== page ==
Keeping organized tax records is one of the best ways to ensure that your tax preparation goes as smoothly as possible. Whether you’ve gone paperless with your bills or still prefer to keep paper documents, making sure that you have a specific organizational system can make all the difference in the tax preparation process.
The first step to organizing your tax documents is to figure out which ones to keep. For instance, taxpayers should always keep monthly bank and credit card statements. However, it is not always clear which documents should be kept and for how long. For instance, a business owner will want to preserve receipts documenting the purchase of office equipment or a company car for as long as they own the property or item. Generally, experts recommend hanging onto receipts for seven years, although most do not need to be stored this long.
Although many bills are now paid online, it is still important to have a file system where you can store paper documents. It’s also a good idea to separate documents according to type. For instance, a taxpayer may want to have one file or one box that is used only for income-related documents. Binder clips and accordion files are also a good way to ensure that all similar documents are kept together, which can save the taxpayer a significant amount of time in the long run. Many taxpayers are concerned that the ink on their paper receipts will fade. One way to combat this is to make copies of printed receipts and file those away. While you should probably hang onto the original receipts as well, it is less important that they are organized because they are essentially only there for backup purposes.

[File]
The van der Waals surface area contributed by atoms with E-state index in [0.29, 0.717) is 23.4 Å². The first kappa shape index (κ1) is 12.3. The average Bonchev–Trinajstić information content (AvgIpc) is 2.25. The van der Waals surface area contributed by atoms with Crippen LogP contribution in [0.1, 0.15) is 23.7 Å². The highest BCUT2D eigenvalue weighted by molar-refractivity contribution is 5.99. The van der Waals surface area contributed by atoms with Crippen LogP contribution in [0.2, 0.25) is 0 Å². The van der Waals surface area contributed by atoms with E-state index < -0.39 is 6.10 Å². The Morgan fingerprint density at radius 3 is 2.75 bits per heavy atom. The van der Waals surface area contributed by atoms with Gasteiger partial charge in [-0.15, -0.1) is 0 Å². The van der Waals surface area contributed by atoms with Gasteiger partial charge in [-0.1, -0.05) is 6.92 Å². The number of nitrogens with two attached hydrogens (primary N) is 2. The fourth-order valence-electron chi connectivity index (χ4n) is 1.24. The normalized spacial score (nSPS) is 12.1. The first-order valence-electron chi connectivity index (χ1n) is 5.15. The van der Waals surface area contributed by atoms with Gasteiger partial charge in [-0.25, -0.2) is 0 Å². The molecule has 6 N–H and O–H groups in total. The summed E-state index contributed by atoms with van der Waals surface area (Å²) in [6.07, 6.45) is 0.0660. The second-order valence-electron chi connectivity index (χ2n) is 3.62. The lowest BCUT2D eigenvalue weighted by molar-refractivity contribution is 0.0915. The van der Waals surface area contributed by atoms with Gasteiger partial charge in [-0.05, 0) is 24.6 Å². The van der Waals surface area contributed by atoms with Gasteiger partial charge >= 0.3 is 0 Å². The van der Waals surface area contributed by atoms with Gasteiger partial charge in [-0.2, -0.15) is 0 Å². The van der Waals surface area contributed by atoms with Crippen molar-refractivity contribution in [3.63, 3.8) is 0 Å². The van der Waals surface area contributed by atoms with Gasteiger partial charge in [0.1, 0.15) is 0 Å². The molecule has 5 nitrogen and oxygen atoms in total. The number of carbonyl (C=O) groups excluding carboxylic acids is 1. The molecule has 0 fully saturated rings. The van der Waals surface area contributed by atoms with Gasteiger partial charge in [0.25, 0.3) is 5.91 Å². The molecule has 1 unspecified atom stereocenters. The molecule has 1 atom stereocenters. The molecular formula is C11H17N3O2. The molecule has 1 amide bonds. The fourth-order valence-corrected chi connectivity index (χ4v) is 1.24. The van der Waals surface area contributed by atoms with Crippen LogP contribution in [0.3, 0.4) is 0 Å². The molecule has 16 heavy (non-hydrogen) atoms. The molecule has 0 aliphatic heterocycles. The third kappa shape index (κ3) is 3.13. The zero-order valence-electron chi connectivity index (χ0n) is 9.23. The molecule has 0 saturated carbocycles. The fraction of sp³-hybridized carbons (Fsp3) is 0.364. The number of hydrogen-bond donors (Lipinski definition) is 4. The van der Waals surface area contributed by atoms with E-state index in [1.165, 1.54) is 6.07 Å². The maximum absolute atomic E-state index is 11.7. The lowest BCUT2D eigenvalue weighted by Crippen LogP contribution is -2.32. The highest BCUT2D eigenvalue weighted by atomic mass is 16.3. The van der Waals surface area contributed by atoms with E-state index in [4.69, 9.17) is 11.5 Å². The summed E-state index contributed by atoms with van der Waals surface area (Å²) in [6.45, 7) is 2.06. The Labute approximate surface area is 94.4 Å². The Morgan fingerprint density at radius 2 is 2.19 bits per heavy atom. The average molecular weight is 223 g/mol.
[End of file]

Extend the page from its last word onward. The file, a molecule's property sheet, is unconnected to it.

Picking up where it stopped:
For the taxpayer who wants to cut down on the number of paper documents, he or she has to store, going paperless can be a highly effective method of organization. For instance, a number of banks and credit card companies permit customers to download their receipts and records onto their computers. Taxpayers can then create backup copies and organize each record by type in separate files. Paper documents can also be scanned and stored as PDF files. All digital files must be stored in a secure place, such as the “cloud” or Dropbox. This ensures that even if a taxpayer’s computer crashes, he or she will still have access to their records. In many cases, online records can even be exported or transferred into tax software when it comes time to file.
To learn more about organizing your tax-related documents, please contact the CORE financial team today by calling 918-209-3441 to speak with someone at our Tulsa office, 405-288-1206 to reach someone at our Oklahoma City office, or 580-353-2376 to speak with a member of our Lawton team.